Alejandro Miranda • Distributor
"The current situation is a disgrace"
by Antonio Rodríguez
- Co-director of the independent company Versus Entertainment, Alejandro Miranda backs the original and talented director Nacho Vigalondo despite the difficult climate for small companies
Alejandro Miranda, of the small distribution company Versus Entertainment, commented: "We prefer to release fewer films but good ones. In recent years, we’ve released films such as Ryan Johnson’s Brick and Rodrigo Garcia’s Nine Lives. We currently have a contract with MGM in the US to release five films, the latest of which was Lars and the Real Girl. We will also launch Park Chang Wook’s I’m a Cyborg, But That’s OK and Lee Chang-dong’s Secret Sunshine, the latest prize winner at the Barcelona Asian Film Festival. These are quality auteur films that are elegant and demanding". Now the company is preparing to release the eagerly awaited Spanish titleTimecrimes [+see also:
interview: Alejandro Miranda
interview: Nacho Vigalondo
Cineuropa: You could say the film’s career has been somewhat unusual, as it enjoyed greater success at film festivals outside Spain than at home.
Alejandro Miranda: Yes, you could certainly say it’s been strange, but unfortunately these things happen quite often in Spain. In general, Spanish talent is more appreciated abroad than at home. My partner Adrián Guerra – head of production at Versus – had a similar experience with Luiso Berdejo. After getting a project off the ground, the director ended up making a film in the US, whereas in Spain we hardly managed to get people to notice us. Of course, now everybody wants to work with him.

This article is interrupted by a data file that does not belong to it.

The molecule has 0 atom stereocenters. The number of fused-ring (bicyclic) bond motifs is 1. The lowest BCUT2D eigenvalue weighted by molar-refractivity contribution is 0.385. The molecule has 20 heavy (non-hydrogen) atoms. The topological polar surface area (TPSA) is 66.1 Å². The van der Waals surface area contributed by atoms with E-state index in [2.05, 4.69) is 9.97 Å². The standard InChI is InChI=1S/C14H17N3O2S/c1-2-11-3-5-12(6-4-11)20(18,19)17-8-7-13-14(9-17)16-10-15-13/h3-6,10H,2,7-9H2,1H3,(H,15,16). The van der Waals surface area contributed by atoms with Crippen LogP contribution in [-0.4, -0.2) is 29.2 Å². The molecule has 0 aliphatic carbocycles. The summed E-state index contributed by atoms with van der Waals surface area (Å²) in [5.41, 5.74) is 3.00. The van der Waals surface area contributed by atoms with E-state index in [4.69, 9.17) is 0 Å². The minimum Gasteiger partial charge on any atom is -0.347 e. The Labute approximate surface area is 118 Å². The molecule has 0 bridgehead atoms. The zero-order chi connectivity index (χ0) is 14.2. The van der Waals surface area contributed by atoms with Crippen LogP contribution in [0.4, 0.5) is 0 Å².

Releasing a film in Spain is such a complicated process that the release date had to be postponed several times. Why is this?
For a small distribution company like Versus Entertainment it’s very complicated. There are an excessive number of releases every week and exhibitors have many obligations towards larger companies. This makes it difficult to find a slot and release the film on the right date.
Have any Spanish broadcasters bought television rights to the film?
We haven’t closed off that possibility; we’ll start working with the television companies once we’ve released the film in theatres. At the moment, we’re focusing on the theatrical and DVD release. For the DVD, we’d like to do a special edition for all the Nacho Vigalondo fans.
On how many screens is the film being released domestically and what kind of audience is the film aimed at?
We’re releasing the film on a small print run of around 60. The film is aimed at all enthusiasts of good cinema, the fantasy genre and fans of Nacho, and there are lots of them!
How do you see the future of film? Are film distribution and marketing methods going to change, as many people predict?
An answer to that question would take up several pages. To summarise, I’ll say that the current situation is a disgrace; illegal downloads are destroying the film industry. We can’t tolerate 210 million films being illegally downloaded in our country in just one year. It’s therefore obvious that distribution methods will change from how they are nowadays, but it’s a pity that this won’t be a natural market development.
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